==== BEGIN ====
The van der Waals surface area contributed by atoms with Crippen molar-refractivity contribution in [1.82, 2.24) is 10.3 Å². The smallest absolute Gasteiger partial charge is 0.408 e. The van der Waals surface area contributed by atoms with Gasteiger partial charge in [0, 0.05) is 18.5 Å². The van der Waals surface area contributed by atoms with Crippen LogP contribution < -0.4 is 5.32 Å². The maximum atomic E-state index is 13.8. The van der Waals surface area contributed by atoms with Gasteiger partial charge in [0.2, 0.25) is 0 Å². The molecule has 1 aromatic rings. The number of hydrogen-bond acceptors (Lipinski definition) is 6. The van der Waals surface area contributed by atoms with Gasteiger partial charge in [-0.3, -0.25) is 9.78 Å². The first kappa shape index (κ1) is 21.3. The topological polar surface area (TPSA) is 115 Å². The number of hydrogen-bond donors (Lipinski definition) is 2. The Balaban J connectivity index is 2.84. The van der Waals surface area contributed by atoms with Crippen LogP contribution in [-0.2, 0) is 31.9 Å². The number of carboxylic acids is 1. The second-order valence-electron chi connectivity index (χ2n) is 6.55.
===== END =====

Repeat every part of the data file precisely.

The van der Waals surface area contributed by atoms with Crippen molar-refractivity contribution in [1.82, 2.24) is 10.3 Å². The smallest absolute Gasteiger partial charge is 0.408 e. The van der Waals surface area contributed by atoms with Gasteiger partial charge in [0, 0.05) is 18.5 Å². The van der Waals surface area contributed by atoms with Crippen LogP contribution < -0.4 is 5.32 Å². The maximum atomic E-state index is 13.8. The van der Waals surface area contributed by atoms with Gasteiger partial charge in [0.2, 0.25) is 0 Å². The molecule has 1 aromatic rings. The number of hydrogen-bond acceptors (Lipinski definition) is 6. The van der Waals surface area contributed by atoms with Gasteiger partial charge in [-0.3, -0.25) is 9.78 Å². The first kappa shape index (κ1) is 21.3. The topological polar surface area (TPSA) is 115 Å². The number of hydrogen-bond donors (Lipinski definition) is 2. The Balaban J connectivity index is 2.84. The van der Waals surface area contributed by atoms with Crippen LogP contribution in [-0.2, 0) is 31.9 Å². The number of carboxylic acids is 1. The second-order valence-electron chi connectivity index (χ2n) is 6.55.